America is now entering its second day of heightened security. The government raised the national security alert level to orange, or high, yesterday, as we head into the memorial day weekend. Since 9/11, we've seen tighter security and more police presence. But how prepared are we locally for a biological or chemical attack?
It's hard to say unless an attack were actually to happen. But our local hospitals, health professionals and emergency workers are working together to prepare as much as they can. Coastal Empire agencies like Candler Hospital are taking their own measures to be ready.
Registered nurse Leigh Craft is the Infection Control Manager at St. Joseph's/Candler Hospital. She says local hospitals meet regularly to plan for the unplanned and practice drills in case a "role play" scenario becomes reality.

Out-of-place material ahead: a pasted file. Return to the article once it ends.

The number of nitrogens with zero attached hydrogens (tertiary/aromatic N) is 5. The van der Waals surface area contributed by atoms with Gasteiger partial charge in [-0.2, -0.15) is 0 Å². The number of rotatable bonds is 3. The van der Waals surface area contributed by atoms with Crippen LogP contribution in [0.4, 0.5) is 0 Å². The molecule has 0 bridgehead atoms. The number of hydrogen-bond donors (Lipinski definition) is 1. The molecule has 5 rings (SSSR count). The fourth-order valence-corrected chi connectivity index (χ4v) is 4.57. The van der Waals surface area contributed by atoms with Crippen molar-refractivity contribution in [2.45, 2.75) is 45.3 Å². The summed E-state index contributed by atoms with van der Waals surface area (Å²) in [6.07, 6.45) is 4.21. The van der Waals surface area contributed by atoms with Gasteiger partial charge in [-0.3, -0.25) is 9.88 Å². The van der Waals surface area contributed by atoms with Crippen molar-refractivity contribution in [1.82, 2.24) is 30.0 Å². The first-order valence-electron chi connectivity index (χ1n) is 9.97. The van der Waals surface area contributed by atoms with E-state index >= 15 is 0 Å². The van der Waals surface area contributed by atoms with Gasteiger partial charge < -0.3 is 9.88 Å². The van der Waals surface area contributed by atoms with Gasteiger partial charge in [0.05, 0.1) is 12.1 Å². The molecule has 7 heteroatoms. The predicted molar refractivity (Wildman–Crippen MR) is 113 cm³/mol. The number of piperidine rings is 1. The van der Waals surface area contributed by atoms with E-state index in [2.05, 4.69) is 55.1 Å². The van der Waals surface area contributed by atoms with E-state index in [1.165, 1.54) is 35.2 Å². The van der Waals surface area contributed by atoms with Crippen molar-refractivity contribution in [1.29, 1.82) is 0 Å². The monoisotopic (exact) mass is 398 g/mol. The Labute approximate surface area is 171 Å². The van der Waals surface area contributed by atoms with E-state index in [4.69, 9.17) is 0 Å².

"Part of our responsibility is to expect the unexpected so we're in a state of readiness at all times," she said. "We go step by step with each department's response, be it the emergency department, radiology, laboratory."
The hospital has a chemistry and immuno-testing analyzer that's capable of performing about 65 different types of tests, many in 20 minutes or less. Keeping up with technology like this allows hospitals like Candler to be better prepared in the event of a bioterrorist attack.
"Rapid response is the key in this type of situation," said Craft. "State-of-the-art equipment such as this allows us to process patient information more quickly and get that back to the physician so that we can treat the patient appropriately."
In the event of any emergency or attack, Craft says all hospitals will work together.
"That's the key to the emergency response," she told us. "The collective response of all the agencies together."
To learn more about how your local hospitals are taking steps to fight bioterrorism, Candler Hospital is offering a conference on bioterrorism, community preparedness and emergency response. It's tomorrow night at 7pm in Marsh Auditorium at Candler Hospital.